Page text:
POPAI proposes in-store ad measurement

Everyone's heard the old saw that consumers make at least two-thirds of their purchase decisions in-store. But beyond that, little is known about the value and effectiveness of point-of-purchase advertising....

Everyone’s heard the old saw that consumers make at least two-thirds of their purchase decisions in-store. But beyond that, little is known about the value and effectiveness of point-of-purchase advertising.

Which may help to explain why a proposal to measure in-store advertising by the Washington, D.C.-based Point-of-Purchase Advertising International (POPAI) received a warm reception from advertisers, agencies and suppliers alike at a breakfast presentation held April 11 in Toronto.

"It would certainly be easier for us to sell to our clients, because a lot of them are looking for actual data [as opposed to anecdotal evidence]," says Aileen Grant, vice-president, group media director at Toronto-based OMD Canada. "It would be great to [be able to] back up what we’ve been saying."

Measurement will help lend credence to what P-O-P suppliers have been telling their clients for years, says Scott Weston, director of marketing at News Canada Marketing, a point-of-purchase supplier based in Mississauga, Ont.

"It means there will be additional awareness of the value of in-store," he says.

POPAI, in concert with the Advertising Research Foundation, is planning a multi-year, multi-channel study that will measure in-store advertising execution, audience delivery and effectiveness across a range of brands, categories and types of store.

As well, the study will allow clients and advertisers to compare the effectiveness of P-O-P advertising – which includes signage, floor graphics, instant-off coupons, shelf danglers and the like – with that of other mass media, such as television, radio and out-of-home.

The study is a follow-up to a pilot done last year that revealed several preliminary findings, including the fact that placement of in-store advertising varies widely by retail chain – as few as one-third and as many as three-quarters of stores within the retail chains studied displayed P-O-P advertising.

"Everybody understands the value of P-O-P advertising," said researcher Paula Payton in an interview following her presentation. "We want to furnish [media buyers] with a number so they can make the best media decisions possible."

From Karen Howe’s dining table: Creativity, COVID and Cannes

ICYMI, The Township's founder gathers the best of the best campaigns and trends so far.

Cannes Base Camp

By Karen Howe

I’m attending Cannes from the glory of my dining room table. There’s not a palm tree in sight, yet inspiration and intel are present in abundance.

Cannes Lions is a global cultural pulse check. The social course correction in the wake of the murder of George Floyd and BLM has delivered far greater diversity in the judging panels as well as the work. And we are all better for it.

I’m proud to say that creativity defeated COVID, which speaks to its power. Great work and big ideas flourished, despite unimaginable odds.

The work from the past two years spans a vast emotional range. From the profundity of Dove’s “Courage is Beautiful” to the hyper exuberance of Burberry’s “Festive,” they are opposite ends of the spectrum, but each answered a need in us.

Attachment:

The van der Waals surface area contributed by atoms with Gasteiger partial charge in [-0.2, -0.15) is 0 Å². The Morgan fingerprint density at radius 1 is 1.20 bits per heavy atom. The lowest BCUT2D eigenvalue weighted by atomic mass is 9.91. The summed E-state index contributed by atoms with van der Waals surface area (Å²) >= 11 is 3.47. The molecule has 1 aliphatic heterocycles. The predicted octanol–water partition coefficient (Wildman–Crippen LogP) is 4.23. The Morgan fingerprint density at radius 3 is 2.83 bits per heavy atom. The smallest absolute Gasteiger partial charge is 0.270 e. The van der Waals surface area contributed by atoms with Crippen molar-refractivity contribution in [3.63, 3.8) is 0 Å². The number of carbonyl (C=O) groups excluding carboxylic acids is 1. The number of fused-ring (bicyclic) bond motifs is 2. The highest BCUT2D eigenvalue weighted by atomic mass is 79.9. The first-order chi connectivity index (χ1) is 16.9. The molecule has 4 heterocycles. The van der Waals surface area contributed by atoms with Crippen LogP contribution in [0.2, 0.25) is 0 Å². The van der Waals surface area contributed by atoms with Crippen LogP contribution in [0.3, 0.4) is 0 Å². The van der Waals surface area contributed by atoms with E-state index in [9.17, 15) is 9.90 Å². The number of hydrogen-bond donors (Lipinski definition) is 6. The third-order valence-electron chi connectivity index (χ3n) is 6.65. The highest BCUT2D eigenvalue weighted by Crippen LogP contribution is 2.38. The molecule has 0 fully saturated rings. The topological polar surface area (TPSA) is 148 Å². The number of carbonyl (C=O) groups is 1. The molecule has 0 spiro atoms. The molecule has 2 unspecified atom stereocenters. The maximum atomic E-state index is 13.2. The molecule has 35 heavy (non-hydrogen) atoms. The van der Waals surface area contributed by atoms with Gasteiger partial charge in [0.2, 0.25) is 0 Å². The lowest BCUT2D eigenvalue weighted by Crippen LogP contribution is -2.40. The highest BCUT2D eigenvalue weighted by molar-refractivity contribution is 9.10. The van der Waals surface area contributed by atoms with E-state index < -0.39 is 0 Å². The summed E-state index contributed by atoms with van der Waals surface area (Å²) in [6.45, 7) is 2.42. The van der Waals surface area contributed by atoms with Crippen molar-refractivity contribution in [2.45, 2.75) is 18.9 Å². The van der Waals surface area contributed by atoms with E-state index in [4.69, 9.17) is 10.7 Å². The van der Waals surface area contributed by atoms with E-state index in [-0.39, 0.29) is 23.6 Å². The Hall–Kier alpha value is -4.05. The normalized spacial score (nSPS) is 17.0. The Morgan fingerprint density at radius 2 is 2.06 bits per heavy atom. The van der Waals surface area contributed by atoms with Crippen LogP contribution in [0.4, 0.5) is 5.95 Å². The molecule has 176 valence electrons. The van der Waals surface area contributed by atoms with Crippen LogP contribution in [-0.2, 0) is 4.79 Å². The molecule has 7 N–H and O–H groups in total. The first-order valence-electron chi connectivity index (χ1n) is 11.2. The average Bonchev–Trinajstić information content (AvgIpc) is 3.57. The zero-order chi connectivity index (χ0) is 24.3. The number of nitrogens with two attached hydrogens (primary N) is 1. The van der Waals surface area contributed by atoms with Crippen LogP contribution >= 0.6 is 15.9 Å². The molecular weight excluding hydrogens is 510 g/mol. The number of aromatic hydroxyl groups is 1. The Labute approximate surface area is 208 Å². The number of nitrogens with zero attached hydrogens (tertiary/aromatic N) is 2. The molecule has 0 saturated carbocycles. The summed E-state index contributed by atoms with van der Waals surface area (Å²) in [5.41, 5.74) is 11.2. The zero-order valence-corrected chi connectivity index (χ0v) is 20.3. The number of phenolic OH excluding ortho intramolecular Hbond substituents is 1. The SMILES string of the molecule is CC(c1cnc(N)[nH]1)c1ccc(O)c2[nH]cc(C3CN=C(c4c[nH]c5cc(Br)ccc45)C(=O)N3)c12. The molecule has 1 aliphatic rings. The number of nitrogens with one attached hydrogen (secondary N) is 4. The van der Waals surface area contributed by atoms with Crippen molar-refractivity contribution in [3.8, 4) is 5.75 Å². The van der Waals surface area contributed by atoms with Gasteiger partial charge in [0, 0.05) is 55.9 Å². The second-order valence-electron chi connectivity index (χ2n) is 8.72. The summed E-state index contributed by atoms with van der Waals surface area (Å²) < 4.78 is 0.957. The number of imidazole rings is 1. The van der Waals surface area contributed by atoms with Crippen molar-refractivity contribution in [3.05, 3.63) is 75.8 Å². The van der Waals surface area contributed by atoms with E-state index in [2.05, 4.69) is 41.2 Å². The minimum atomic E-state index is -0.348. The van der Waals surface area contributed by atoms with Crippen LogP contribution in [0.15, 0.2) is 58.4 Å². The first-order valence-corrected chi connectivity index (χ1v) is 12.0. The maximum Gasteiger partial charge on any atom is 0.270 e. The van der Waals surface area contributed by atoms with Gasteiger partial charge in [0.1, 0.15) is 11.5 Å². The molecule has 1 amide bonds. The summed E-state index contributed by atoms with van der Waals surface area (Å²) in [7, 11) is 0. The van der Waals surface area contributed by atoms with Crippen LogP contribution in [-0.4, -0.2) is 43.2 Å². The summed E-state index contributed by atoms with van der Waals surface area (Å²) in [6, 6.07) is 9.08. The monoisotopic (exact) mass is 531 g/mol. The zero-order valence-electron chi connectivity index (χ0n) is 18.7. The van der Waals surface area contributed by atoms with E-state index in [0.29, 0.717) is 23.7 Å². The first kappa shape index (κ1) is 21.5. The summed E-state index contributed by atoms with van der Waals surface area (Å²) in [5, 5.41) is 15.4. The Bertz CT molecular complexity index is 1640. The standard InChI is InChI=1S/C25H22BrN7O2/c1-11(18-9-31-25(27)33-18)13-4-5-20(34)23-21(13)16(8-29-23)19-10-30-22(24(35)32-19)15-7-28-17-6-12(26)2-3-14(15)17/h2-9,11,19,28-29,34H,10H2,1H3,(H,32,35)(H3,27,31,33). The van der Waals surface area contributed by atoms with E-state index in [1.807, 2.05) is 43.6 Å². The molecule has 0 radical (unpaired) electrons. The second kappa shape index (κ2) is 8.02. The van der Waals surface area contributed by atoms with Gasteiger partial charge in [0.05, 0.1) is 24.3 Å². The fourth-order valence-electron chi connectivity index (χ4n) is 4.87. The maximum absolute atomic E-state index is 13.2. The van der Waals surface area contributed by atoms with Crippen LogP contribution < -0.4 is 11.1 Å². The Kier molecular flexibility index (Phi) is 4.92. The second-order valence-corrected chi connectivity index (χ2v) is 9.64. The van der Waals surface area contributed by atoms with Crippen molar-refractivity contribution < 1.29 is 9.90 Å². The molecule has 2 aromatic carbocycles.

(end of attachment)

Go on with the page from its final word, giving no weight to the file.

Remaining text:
Take note, the ascendency of gaming cannot be understated. Smart brands have embraced the channel. It makes sense, because gamers participate to meet others around the world, not just to play. And they represent a huge and powerful community. That’s why QSR Wendy’s gamified their iconic gal in RPG’s Feast of Legends.

Burger King sponsored the unknown Stevenage Football Club, transforming the team into online heroes and vaulting BK into the fray at the same time. Once again, the brand embedded itself in culture.

The birth of gaming tourism arrived when Xbox snuggled up to travel guides and created a brilliant baby: a travel guide for gaming worlds. It, too, embedded itself in culture.

From the standpoint of social good, Reporter Without Borders showed how it worked with Mindcraft for its “Uncensored Library” to bypass press censorship, with Minecraft providing a loophole to a space where young people could be educated. It provided youth with a powerful tool to fight oppression: truth.

COVID changed us in unexpected ways. We learned how to pay attention again and there was a notable lack of 30-second commercials. Instead, longer format content thrived. Apple’s WFH was seven minutes long. Entertainment reigned king, so we find ourselves returning to our advertising roots.

Seeing competitive brands form partnerships was one of this year’s other great surprises. The brilliantly simple “Beer Cap Project” by Aguila to reduce binge-drinking saw the brand reach out to competitive beers to join in. Aguila put incentivizing (keyword: free) reminders to drink water, eat food and get home safely on its bottle caps from all sorts of fast food chains, ride-share co’s and H2O brands.

On a personal level, I’m so proud of Canada again this year. Given that it was two years of work from all over the world being judged, even making the Cannes shortlist was an accomplishment. Canada is herding in the Lions in tremendous numbers – and it’s not even over. Fingers are crossed.

KAREN-HOWE-PIC-higher-rez-300x263Karen Howe is a Canadian Cannes Advisory Board Member and founder of The Township Group